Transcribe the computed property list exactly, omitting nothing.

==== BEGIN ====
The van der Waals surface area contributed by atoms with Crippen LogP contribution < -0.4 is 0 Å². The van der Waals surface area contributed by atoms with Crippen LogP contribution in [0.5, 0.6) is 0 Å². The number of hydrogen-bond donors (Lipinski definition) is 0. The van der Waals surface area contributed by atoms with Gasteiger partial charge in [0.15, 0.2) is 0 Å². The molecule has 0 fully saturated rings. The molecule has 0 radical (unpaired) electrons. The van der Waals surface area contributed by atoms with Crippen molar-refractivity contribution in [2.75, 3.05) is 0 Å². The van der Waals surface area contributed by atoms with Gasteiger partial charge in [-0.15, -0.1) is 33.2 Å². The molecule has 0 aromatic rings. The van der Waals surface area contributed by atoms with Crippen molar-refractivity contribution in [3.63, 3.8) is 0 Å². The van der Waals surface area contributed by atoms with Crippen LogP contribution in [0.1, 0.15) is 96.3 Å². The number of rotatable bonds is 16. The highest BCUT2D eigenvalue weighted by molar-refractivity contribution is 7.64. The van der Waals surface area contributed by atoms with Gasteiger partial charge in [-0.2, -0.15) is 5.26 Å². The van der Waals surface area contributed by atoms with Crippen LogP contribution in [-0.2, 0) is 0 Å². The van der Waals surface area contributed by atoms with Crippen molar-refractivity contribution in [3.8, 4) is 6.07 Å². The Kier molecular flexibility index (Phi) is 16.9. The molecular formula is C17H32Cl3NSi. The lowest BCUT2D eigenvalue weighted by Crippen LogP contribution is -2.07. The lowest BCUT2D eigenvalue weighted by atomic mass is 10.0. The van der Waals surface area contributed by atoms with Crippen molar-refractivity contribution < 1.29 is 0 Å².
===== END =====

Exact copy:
The van der Waals surface area contributed by atoms with Crippen LogP contribution < -0.4 is 0 Å². The van der Waals surface area contributed by atoms with Crippen LogP contribution in [0.5, 0.6) is 0 Å². The number of hydrogen-bond donors (Lipinski definition) is 0. The van der Waals surface area contributed by atoms with Gasteiger partial charge in [0.15, 0.2) is 0 Å². The molecule has 0 fully saturated rings. The molecule has 0 radical (unpaired) electrons. The van der Waals surface area contributed by atoms with Crippen molar-refractivity contribution in [2.75, 3.05) is 0 Å². The van der Waals surface area contributed by atoms with Gasteiger partial charge in [-0.15, -0.1) is 33.2 Å². The molecule has 0 aromatic rings. The van der Waals surface area contributed by atoms with Crippen molar-refractivity contribution in [3.63, 3.8) is 0 Å². The van der Waals surface area contributed by atoms with Crippen LogP contribution in [0.1, 0.15) is 96.3 Å². The number of rotatable bonds is 16. The highest BCUT2D eigenvalue weighted by molar-refractivity contribution is 7.64. The van der Waals surface area contributed by atoms with Gasteiger partial charge in [-0.2, -0.15) is 5.26 Å². The van der Waals surface area contributed by atoms with Crippen LogP contribution in [-0.2, 0) is 0 Å². The van der Waals surface area contributed by atoms with Crippen molar-refractivity contribution in [3.8, 4) is 6.07 Å². The Kier molecular flexibility index (Phi) is 16.9. The molecular formula is C17H32Cl3NSi. The lowest BCUT2D eigenvalue weighted by Crippen LogP contribution is -2.07. The lowest BCUT2D eigenvalue weighted by atomic mass is 10.0. The van der Waals surface area contributed by atoms with Crippen molar-refractivity contribution < 1.29 is 0 Å².